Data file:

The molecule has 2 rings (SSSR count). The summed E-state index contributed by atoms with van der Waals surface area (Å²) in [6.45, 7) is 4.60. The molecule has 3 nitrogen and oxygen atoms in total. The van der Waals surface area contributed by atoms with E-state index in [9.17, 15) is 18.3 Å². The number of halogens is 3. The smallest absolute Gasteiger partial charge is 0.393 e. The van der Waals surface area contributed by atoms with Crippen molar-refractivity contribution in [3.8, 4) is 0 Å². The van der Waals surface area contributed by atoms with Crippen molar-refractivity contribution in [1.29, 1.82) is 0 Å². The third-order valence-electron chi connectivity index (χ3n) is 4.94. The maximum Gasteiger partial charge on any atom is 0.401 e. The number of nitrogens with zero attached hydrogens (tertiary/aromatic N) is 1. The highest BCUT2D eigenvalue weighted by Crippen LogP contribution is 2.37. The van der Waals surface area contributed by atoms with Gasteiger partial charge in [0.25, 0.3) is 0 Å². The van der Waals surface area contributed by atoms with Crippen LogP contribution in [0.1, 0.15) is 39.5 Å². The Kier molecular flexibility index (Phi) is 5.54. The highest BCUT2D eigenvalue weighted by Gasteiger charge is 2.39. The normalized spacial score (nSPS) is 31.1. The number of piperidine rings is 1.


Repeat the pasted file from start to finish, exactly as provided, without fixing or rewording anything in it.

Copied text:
The molecule has 2 rings (SSSR count). The summed E-state index contributed by atoms with van der Waals surface area (Å²) in [6.45, 7) is 4.60. The molecule has 3 nitrogen and oxygen atoms in total. The van der Waals surface area contributed by atoms with E-state index in [9.17, 15) is 18.3 Å². The number of halogens is 3. The smallest absolute Gasteiger partial charge is 0.393 e. The van der Waals surface area contributed by atoms with Crippen molar-refractivity contribution in [3.8, 4) is 0 Å². The van der Waals surface area contributed by atoms with Crippen molar-refractivity contribution in [1.29, 1.82) is 0 Å². The third-order valence-electron chi connectivity index (χ3n) is 4.94. The maximum Gasteiger partial charge on any atom is 0.401 e. The number of nitrogens with zero attached hydrogens (tertiary/aromatic N) is 1. The highest BCUT2D eigenvalue weighted by Crippen LogP contribution is 2.37. The van der Waals surface area contributed by atoms with Gasteiger partial charge in [0.25, 0.3) is 0 Å². The van der Waals surface area contributed by atoms with Crippen LogP contribution in [0.1, 0.15) is 39.5 Å². The Kier molecular flexibility index (Phi) is 5.54. The highest BCUT2D eigenvalue weighted by Gasteiger charge is 2.39. The normalized spacial score (nSPS) is 31.1. The number of piperidine rings is 1.